PROPOSALS to delay Kendal's £72m flood defence scheme amid fears it could hit the high street's post-Coronavirus recovery have been sunk.

South Lakeland District Leader Giles Archibald has highlighted the risk of losing the project as well as facing a multi-million compensation claim.

The rebuttal was in response to a letter sent by Kendal Business Improvement District’s letter with four demands.

They were:

ldeferring the proposed work

lthat major highways work is carried out only after diversions are signposted

lalterations should be made to the town’s one-way system to allow ease of access

lonce work begins signs should be erected on the M6 highlighting that “Kendal is still open and welcomes you”.

The open letter from Brian Harrison, chair of Kendal BID, led to a social media row with the organisation being forced to deny it had any connection to the ongoing anti-flood relief scheme campaign.

It also included a special section 97 request to the government to defer the Environment Agency’s work later this year.

But Mr Archibald has curtailed any notion of the authority using a Section 97 request due to financial penalties, fears over leaving the town more vulnerable to any floods this winter and not believing there 'are any grounds to grant the request'.

The leader pointed out the main construction work to Victoria Bridge is from underneath which will avoid closures while work affecting Aynam Road will not start until early next year, and any lane restrictions are to be addressed in Cumbria County Council’s traffic management plan.

He said: “The council is working hard to protect and support its residents and businesses at this challenging time. This includes administering millions of pounds of business support grants and setting up an economic renewal group, including key business leaders, to plan for South Lakeland’s recovery following the Coronavirus outbreak.

“It is also worth noting that under a Section 97 revocation order SLDC, as the planning authority, could be liable for millions of pounds of compensation to the EA for all the preparatory work on the project.

"Moreover, any delay to the scheme could jeopardise crucial funding essential to the viability of the whole project which includes providing flood protection in Burneside, Staveley and Ings, as well as Kendal.

“In short, if we were to apply to rescind the planning permission, we could be looking at losing the entire £72 million flood defence scheme protection for our residents and businesses and find ourselves facing a multi-million compensation claim – a cost that would be borne by all of the district’s taxpayers."

The traffic management plan will also provide for any work to be suspended for events such as the Kendal Mountain Festival with the EA being happy to discuss similar arrangements for other events which will support the town’s economic recovery.

Mr Harrison highlighted 'the 'real and unopposed concerns voiced' during a video conference about perceived disruption caused by the planned road works at Victoria Bridge and New Road/Aynam Road.

Mr Harrison added: “Likely negative media and Facebook coverage of those road works leaves little imagination.

"Negative observations will most certainly deter visitors and shoppers during what will be a crucial recovery period for businesses.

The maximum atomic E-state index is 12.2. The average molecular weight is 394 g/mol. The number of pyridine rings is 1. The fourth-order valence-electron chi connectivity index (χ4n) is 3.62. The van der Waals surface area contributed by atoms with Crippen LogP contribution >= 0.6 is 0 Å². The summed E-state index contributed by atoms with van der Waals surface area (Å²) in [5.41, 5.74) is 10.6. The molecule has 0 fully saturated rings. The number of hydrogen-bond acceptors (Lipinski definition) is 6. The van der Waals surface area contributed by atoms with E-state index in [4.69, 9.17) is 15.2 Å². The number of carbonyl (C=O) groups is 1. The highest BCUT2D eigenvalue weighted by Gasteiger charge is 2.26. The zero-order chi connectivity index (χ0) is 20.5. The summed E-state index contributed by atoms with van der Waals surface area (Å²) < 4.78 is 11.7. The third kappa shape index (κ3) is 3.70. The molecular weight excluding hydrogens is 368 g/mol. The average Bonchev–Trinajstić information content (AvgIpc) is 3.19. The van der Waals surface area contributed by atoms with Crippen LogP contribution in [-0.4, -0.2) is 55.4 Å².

“I believe previous consultancy reports and recommendations confirm the risk of disruption and a need for serious consideration if those road works should go ahead at a time, when the very future of Kendal businesses is at risk.”

A Cumbria County Council spokeswoman said: “We absolutely understand the concerns raised by Kendal BID around the impact of any traffic disruption when the town is trying to recover and encourage visitors and shoppers back to the area following Covid-19.

“The essential repair works to Victoria Bridge being carried out on our behalf by Story Contracting will not involve any lengthy road works as all of the work is being carried out off the highway. There may be occasions when one lane needs to be temporarily closed whilst deliveries to the site are made but these will be carried out on evenings or weekends to minimise any disruption.”

Kendal BID's letter is the latest episode for plans which have split public opinion.

Nearly 300 objections were made before the council gave planning consent last year and led to a call-in to the Secretary of State, with backing from a host of organisations including Friends of the Lake District.

A key part of the opposition has been around the felling of 545 trees as well as increased air pollution caused by flood walls, problems caused by ground water and traffic disruption from construction work.

The plans, which are in response to the devastation caused by Storm Desmond in 2015 and include funding from both the UK government and the EU, are aimed at safeguarding hundreds of properties, with nearly 400 estimated to be at risk.

Stewart Mounsey, flood risk manager at the Environment Agency said: “We are continuing to deliver all of our Flood and Coastal Risk Management projects where it is safe for our teams and delivery partners to do so.

"We are currently carrying out detailed planning and design work required for Phase 1 of the Kendal Flood Management Scheme and expect to start construction in early autumn.

“We understand the sensitivities of traffic management in Kendal and we are working with Cumbria County Council and partners to finalise the traffic plan and have made improvements to the version submitted with the planning application.

“This includes minimising the working hours, extent and duration of lane closures and ensuring that we work as efficiently as possible to reduce the construction phase of delivery in key areas.”